Dear Tom and Ray:
I picked up a repo'd 2000 Kia Sephia last fall. It's in great shape. The only problem I have with the car is that whenever it gets bitter cold -- which it does a lot where I live, in Montana -- it will not shift from park to drive until it warms up! One cold morning last winter, I sat in the driveway waiting for 10 minutes. Otherwise, it runs great. Can anything be done before next winter to reduce the time it needs to shift in the cold? -- Scott
RAY: Yes. Build a heated garage.
TOM: There are several possibilities, Scott. But the first thing I'd check is the shift interlock.
RAY: This car, like every car these days, has a switch that prevents you from shifting out of park unless your foot is on the brake.
TOM: That's to prevent you from stepping on the gas by accident, and then putting the car in gear and accelerating straight into the nearest moose.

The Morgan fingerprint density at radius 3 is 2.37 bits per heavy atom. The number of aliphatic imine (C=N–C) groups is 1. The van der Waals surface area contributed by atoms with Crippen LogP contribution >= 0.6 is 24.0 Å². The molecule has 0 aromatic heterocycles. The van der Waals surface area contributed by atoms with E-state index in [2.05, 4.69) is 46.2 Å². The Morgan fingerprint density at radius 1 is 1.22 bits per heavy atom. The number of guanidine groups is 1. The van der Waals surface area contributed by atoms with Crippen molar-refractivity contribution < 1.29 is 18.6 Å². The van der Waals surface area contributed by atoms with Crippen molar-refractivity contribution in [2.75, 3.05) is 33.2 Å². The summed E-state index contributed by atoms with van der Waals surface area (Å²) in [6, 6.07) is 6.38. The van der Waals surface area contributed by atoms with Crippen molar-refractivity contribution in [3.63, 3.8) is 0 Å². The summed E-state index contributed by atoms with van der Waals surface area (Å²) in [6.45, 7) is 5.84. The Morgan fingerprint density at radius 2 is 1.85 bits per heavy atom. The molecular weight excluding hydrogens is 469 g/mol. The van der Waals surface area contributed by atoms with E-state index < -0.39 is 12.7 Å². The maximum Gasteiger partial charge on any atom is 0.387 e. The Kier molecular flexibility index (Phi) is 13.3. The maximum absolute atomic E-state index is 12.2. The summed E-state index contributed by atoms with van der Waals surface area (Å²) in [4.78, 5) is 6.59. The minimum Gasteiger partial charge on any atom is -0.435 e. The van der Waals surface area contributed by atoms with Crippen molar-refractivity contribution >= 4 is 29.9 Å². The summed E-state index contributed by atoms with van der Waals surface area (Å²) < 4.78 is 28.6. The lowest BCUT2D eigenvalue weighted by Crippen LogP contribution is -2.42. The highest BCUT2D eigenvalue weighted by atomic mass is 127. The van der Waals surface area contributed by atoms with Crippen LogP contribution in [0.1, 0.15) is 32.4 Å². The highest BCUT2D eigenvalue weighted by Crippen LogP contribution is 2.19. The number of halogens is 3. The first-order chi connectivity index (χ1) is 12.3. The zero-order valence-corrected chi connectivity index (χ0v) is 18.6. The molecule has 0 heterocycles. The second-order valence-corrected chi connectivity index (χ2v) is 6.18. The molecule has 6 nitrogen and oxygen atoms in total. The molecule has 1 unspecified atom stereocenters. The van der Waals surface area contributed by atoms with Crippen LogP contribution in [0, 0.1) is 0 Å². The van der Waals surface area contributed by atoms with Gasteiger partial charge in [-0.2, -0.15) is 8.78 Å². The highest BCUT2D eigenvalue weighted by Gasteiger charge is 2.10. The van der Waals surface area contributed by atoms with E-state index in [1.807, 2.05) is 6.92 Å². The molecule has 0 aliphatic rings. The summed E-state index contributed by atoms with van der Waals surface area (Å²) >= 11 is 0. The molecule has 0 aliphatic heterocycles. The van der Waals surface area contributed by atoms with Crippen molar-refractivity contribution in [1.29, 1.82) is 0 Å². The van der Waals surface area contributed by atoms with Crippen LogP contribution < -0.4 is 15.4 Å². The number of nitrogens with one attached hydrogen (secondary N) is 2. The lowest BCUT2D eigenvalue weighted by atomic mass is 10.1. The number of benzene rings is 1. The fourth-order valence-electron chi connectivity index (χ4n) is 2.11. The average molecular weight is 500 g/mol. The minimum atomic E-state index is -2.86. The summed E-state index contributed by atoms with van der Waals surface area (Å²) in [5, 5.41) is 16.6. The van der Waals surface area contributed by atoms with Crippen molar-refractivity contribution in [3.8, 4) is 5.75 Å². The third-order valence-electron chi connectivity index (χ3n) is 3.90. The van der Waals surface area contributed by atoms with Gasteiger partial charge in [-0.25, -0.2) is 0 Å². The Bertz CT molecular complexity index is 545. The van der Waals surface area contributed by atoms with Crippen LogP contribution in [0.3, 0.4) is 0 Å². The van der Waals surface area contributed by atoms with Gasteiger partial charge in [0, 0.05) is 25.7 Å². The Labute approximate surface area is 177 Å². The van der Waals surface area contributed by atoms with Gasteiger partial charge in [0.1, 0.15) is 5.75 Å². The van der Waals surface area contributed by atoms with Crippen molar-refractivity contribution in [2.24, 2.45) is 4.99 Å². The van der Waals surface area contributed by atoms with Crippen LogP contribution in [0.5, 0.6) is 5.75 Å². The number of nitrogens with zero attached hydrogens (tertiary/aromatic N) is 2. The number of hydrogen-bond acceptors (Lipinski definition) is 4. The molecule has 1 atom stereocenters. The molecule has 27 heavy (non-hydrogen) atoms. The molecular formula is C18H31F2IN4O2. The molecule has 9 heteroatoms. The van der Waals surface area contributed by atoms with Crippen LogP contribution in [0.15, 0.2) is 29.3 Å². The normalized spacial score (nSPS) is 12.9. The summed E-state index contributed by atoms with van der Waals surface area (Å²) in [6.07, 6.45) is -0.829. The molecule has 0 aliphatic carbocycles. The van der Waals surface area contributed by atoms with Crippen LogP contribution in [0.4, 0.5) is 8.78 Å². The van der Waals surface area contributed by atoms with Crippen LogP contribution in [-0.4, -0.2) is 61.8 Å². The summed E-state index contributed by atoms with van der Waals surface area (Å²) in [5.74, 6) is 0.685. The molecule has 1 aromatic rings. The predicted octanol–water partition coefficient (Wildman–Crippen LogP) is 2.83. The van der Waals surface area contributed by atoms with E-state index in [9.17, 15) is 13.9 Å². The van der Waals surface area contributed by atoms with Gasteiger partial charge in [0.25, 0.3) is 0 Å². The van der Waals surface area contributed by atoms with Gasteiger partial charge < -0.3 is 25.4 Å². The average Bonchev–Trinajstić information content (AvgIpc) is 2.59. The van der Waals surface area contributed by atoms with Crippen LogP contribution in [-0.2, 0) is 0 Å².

RAY: It's possible that the shift interlock is out of adjustment, or the solenoid is being lazy in the extreme cold. That happens to my brother.
TOM: Only when the temperature drops below 95!
RAY: If it's the shift interlock, you don't even have to fix it. You have a bypass button that allows you to shift out of park just in case the shift interlock fails. I don't remember where it is on the 2000 Kia Sephia, but it's usually on or near the shifter. Your owner's manual will tell you where it is and how to use it.
TOM: If using the bypass allows you to move the shifter when it's otherwise stuck, then you know the shift interlock is the problem. And you can either get it fixed or just keep using the bypass.
RAY: And if that's not it, you can use the remaining months before next winter to look for work in Arizona, Scott.